Patch Gap in Chrome Could Have Been Weaponized by Attackers
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Patch Gap in Chrome Could Have Been Weaponized by Attackers

Patch gapping is a serious issue that puts a system at risk of exploits. The problem stems from a gap in time before a patch of a security vulnerability in an open-source software is shipped to users.




The vulnerability may have been fixed already, or in the process of being fixed, and attackers can exploit the time before the patch arrives on users’ devices. This window, in which the knowledge of the vulnerability is semi-public while the user-base remains vulnerable, can range from days to months, explains security researcher István Kurucsai.

The Patch Gap in Google Chrome Explained

The researcher just discovered an instance of this issue in Google Chrome. The flaw could have been exploited in attacks against Chrome users days before the patch arrived.

It should be noted that not all patch gaps can be weaponized in attacks, and they are not that common. Nonetheless, Kurucsai discovered one in Google Chrome’s v8 open-source component which is used as the browser’s JavaScript engine.

An interesting change list on chromium-review piqued our interest in mid-August. It was for an issue affecting sealed and frozen objects, including a regression test that triggered a segmentation fault. It has been abandoned (and deleted) since then in favor of a different patch approach, with work continuing under CL 1760976, which is a much more involved change, the researcher wrote in a blog post.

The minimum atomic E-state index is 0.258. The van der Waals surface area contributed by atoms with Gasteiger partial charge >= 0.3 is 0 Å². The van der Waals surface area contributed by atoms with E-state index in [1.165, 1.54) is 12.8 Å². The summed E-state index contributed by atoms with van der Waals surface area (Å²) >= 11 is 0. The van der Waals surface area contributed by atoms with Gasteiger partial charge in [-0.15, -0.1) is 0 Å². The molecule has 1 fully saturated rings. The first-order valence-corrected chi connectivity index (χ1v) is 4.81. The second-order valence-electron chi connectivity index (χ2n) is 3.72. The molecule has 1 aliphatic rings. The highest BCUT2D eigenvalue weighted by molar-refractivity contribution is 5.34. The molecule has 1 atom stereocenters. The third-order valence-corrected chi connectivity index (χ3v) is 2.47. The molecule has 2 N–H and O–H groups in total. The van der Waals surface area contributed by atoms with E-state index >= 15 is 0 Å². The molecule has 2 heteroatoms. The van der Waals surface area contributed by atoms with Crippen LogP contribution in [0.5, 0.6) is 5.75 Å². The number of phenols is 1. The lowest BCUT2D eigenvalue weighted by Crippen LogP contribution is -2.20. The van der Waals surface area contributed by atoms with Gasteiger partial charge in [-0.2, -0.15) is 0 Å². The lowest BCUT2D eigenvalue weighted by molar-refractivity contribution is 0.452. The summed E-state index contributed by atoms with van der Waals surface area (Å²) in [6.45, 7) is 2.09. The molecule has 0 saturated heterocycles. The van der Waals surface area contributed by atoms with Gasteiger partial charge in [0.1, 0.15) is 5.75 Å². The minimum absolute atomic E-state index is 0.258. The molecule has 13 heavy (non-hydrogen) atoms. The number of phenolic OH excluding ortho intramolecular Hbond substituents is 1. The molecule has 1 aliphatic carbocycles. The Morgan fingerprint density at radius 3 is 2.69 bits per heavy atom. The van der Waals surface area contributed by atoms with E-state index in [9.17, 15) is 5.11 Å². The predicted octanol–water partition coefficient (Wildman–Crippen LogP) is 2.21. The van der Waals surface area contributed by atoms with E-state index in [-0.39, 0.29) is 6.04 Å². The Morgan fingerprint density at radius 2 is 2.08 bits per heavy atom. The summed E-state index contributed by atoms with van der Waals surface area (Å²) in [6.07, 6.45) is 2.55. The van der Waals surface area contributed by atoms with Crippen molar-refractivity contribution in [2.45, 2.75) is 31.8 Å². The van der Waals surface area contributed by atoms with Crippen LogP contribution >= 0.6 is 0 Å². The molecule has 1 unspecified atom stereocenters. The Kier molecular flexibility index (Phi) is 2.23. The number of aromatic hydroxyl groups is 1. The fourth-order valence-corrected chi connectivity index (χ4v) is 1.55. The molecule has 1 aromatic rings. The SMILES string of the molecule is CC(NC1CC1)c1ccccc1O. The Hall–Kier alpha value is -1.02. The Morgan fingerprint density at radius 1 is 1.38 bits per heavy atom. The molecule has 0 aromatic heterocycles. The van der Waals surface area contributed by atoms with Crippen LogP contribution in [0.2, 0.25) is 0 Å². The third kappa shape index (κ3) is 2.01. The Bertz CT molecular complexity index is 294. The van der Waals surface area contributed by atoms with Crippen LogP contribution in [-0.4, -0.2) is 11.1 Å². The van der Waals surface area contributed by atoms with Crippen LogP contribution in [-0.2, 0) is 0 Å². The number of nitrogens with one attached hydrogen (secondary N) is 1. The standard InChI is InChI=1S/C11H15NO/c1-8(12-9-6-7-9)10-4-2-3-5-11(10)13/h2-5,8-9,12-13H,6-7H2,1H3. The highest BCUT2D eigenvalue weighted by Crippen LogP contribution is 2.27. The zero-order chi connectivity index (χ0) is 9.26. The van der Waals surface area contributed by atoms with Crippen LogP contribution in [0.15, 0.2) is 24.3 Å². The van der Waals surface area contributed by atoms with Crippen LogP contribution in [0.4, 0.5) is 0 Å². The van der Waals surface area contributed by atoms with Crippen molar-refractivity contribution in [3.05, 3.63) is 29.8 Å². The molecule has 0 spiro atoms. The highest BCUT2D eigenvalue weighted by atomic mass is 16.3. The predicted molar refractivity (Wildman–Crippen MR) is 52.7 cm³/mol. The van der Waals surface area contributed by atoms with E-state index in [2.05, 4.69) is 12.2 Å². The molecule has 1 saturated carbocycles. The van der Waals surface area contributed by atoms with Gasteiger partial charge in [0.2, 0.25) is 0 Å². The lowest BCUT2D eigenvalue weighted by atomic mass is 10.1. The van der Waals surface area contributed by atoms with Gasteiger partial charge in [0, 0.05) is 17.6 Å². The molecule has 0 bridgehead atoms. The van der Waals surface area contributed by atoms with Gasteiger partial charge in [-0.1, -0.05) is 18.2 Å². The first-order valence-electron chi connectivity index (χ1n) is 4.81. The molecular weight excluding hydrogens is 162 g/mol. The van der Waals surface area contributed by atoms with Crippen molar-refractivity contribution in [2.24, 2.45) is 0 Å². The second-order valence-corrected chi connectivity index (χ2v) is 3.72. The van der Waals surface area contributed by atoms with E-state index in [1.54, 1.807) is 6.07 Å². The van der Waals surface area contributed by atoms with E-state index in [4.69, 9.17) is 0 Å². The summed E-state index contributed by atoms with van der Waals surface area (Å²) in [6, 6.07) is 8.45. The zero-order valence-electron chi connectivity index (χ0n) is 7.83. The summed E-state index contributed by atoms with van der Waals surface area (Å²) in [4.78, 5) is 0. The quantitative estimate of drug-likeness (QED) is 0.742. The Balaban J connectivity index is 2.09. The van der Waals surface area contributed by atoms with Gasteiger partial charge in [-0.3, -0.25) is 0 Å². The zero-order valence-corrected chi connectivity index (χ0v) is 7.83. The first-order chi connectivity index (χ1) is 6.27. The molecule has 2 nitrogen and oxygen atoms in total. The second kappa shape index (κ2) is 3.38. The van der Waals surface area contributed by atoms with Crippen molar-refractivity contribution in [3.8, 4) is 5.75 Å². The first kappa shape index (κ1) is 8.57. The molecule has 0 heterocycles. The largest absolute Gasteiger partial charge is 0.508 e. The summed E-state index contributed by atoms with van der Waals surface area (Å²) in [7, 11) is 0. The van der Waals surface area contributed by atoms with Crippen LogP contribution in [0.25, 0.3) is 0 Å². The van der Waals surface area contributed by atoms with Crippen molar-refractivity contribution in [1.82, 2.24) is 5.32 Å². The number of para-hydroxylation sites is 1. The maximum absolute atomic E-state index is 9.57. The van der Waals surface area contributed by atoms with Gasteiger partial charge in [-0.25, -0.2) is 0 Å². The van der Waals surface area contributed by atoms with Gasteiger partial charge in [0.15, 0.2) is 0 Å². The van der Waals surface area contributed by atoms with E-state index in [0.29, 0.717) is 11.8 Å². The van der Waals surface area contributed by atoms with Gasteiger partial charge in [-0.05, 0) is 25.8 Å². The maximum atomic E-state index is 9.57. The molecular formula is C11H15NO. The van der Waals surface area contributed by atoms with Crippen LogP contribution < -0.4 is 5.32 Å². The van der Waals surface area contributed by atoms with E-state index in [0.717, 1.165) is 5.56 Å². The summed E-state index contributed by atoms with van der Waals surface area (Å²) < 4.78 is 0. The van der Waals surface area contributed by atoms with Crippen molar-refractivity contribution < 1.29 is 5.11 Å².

Shortly said, the patch gap is due to the V8 issue which was patched in August. “Since the fix turned out to be so complex, the temporary solution for the 7.7 v8 branch was to disable the affected functionality. This will only be rolled into a stable release on the 10th of September,” the researcher explained. In other words, the issue should now be closed with the release of Chrome 77.

Related: Researchers Disclose Unpatched Android Zero-Day

According to the researcher and his team, attackers had plenty of time to weaponize this issue through the v8 changelog for security fixes. Even though the conception of a Chrome exploit is not an easy task, an attacker who is an expert in JavaScript could have done it. To prove his point, Kurucsai also released a PoC (proof-of-concept) on GitHUb. The PoC leverages the initial v8 problem to run malicious code in Chrome.

It should be noted that the PoC is not efficient enough as a second vulnerability to escape the Chrome sandbox is needed. However, attackers still could have utilized older Chrome sandbox escape flaws to leverage them with the patch gap issue.

Last year, researchers Karsten Nohl and Jakob Lell from security firm Security Research Labs uncovered a hidden patch gap in Android devices. The two conducted a two-year analysis of 1,200 Android phones only to discover that most Android vendors regularly forget to include some patches, leaving parts of the ecosystem exposed to various threats.

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Milena Dimitrova

An inspired writer and content manager who has been with SensorsTechForum for 4 years. Enjoys ‘Mr. Robot’ and fears ‘1984’. Focused on user privacy and malware development, she strongly believes in a world where cybersecurity plays a central role. If common sense makes no sense, she will be there to take notes. Those notes may later turn into articles! Follow Milena @Milenyim

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